I write this on Dec. 23, 2014, two days before Christmas. Very likely there are many people who are wishing for a white Christmas, sleighing to be enjoyed along with skiing, snowshoeing and hiking in snowy woods.
With great delight I think back to my childhood days and the many hours spent on our now-famous “Flyers,” those sleek, streamlined, steel-runnered sleds. Growing up in the very hilly city of Kewaunee, Wis., we enjoyed “sliding” (as we called it) down several of the most perfect hills which youngsters could imagine.
The steepest hills, at least two of them, were barricaded at the top and bottom thereby preventing automobiles and trucks from using them for the duration of the winter. Surely this made for some of the county’s finest sledding, and naturally we youngsters never once realized that.
Sitting in our warm study I now think about the subject of snow and soon realize the great number of so-called “catch-hold” points the topic has.
The first few good snowfalls always meant shoveling people’s sidewalks and earning some spending money, which was especially welcome before Christmas. Never once, as I recall, did I give the slightest thought to the shape and beauty of an individual snow crystal. However we did fold paper in grade school, always into four parts, and cut out four-sided snowflakes.
Later, when I got into teaching, I tried my best to have the students cut six-sided snowflakes. It can be done and it’s an interesting challenge. Try it!
One memorable day when I must have been about 40 years old, still a bachelor, I was sitting in the laundromat in Jacksonport waiting for my clothes to dry. An old magazine that I was reading had a short story about a gentleman from Vermont by the name of Snowflake Bentley, and then and there began my interest in this self-taught and famous man; it’s a fascination that continues to this day.
The following is taken from my Door County Advocate column, “Gone for the Day,” written in early 1969, about 45 years ago. Bear in mind as you read this story that it was written in 1969.
“With the thermometer outside reading about five below zero F. and the wind whipping out of the North, and not whistling ‘Dixie…’ [You might imagine where I was sitting as I wrote this, right next to my old toasty wood range, the “Queen,” feet propped up on the oven door. In this position I feel much more inclined to write about snow this day than if I’d be shoveling it!]
“It surely wouldn’t be difficult to itemize a wide variety of feelings toward snow, ranging from making snowmen and snow forts, to snowshoeing and skiing – to shoveling and plowing the stuff, or getting one’s car stuck in it, too.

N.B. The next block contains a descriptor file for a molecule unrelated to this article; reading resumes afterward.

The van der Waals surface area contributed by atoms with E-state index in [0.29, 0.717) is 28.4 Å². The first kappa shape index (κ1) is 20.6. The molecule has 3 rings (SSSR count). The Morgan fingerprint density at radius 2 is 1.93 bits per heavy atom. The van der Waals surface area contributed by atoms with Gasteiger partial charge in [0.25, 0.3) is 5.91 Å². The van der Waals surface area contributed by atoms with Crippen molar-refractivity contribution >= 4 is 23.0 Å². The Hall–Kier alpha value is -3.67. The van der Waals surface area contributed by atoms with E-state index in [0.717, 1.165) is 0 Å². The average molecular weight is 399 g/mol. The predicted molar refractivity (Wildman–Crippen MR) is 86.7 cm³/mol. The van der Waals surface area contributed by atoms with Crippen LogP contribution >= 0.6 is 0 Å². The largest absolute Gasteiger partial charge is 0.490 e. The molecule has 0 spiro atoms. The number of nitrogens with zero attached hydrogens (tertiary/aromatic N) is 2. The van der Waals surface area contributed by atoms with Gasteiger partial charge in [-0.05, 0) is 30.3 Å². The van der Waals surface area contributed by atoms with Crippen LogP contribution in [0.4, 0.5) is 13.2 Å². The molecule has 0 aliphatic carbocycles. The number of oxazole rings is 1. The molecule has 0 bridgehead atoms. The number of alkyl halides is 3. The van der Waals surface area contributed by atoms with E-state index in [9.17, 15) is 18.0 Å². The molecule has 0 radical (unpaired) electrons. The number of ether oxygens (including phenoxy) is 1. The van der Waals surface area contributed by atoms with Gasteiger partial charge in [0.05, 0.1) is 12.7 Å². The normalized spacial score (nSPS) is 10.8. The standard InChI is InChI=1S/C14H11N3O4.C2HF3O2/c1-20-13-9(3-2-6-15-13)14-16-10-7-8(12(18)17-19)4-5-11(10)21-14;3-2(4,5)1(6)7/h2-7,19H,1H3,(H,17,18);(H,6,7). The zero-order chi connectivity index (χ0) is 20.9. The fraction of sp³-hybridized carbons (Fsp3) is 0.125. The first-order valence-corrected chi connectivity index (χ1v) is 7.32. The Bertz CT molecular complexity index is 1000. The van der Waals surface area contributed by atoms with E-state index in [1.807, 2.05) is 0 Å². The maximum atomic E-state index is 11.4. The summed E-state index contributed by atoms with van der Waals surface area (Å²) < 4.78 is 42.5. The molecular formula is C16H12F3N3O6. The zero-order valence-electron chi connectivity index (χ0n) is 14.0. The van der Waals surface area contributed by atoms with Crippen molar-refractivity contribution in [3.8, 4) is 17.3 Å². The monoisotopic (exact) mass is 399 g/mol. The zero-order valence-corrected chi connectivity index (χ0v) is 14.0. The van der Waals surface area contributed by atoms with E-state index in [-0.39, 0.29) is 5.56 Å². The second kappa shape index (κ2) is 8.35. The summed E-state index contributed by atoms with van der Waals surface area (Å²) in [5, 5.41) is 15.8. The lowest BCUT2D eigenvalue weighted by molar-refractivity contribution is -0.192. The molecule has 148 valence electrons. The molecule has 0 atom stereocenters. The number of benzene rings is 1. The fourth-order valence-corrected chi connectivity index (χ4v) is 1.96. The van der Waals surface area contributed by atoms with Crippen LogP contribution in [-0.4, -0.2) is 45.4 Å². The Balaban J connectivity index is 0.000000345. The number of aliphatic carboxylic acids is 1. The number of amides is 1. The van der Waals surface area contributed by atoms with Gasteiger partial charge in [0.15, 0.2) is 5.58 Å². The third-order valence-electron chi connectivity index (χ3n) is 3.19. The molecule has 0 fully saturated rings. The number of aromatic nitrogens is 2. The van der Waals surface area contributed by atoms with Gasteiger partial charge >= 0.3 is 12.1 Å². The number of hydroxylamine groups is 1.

“And to prove how important snow can become to one person, consider the story of Wilson Alwyn Bentley, ‘Snowflake’ Bentley his friends called him. Bentley was a bachelor farmer who lived near Jericho, Vermont, from 1865 to 1931. During that time he managed to become the world’s authority on and expert photographer of snow crystals, or ‘snowflakes’ as most people would call them.
“I guess that all the snow we’ve been getting, and the fact that some young people received microscopes for Christmas, prompted me to tell you something about Snowflake Bentley, for he too received a microscope for Christmas in 1880 as a boy of 15. By luck it happened to be snowing that day and he set about attempting to examine snowflakes with his new present. It wasn’t long before he realized that the slide and microscope had to be cooled to outside air temperature.
“Well, Bentley went on to develop a technique by his 20th birthday of photographing snowflakes through his microscope, then painstakingly cutting out the snowflake patterns, and finally etching the patterns onto glass for re-photographing against a dark background. These photographs came to be used in practically every book written on the subject of meteorology.”
He, himself, wrote his first book, Water Wonders, in 1907. Then, in 1931, with the help of a meteorologist friend, William J. Humphreys, he had published his now-famous book, Snow Crystals (McGraw-Hill). There are several books describing the life of “Snowflake” Bentley and also some of his photographs of water in its various forms, including snowflakes, which are still available for sale. An outstanding children’s book, Snowflake Bentley, was written by Jacqueline Briggs Martin in 1998 and received the highly coveted Caldecott Medal for outstanding children’s books.
Charlotte and I, through a wonderful series of letters and conversations, got to meet Jacqueline Briggs Martin at a program she was presenting at UW-Madison. We received as a gift a personal copy of Snowflake Bentley, autographed by Ms. Martin on Feb. 4, 2000. It reads: “To Roy and Charlotte, Charter Members in the Wilson Bentley Club, with Best Wishes, Jacqueline Briggs Martin.”
Late in December of 1931, Snowflake came down to his house from the little un-heated shack on the hillside pasture where he photographed. He went to bed with a fever. About two weeks later, the day before Christmas he died, and all that day it snowed.
Now the main point I’m driving at is not snow. It’s the idea of a self-taught man like Snowflake Bentley using his time to good advantage, singling out an interest early in life and pursuing it with great energy as long as he lived. And not becoming rich at it (he actually lost money!), but contributing to society in such a way as to greatly increase our knowledge of snow crystals. As he once said, “I see so much around here to enjoy, right on my own farm. Some folks travel the world and never see a darn thing.”
Could be that a good many of us should use this story as an example – to examine and learn in our own backyards more often!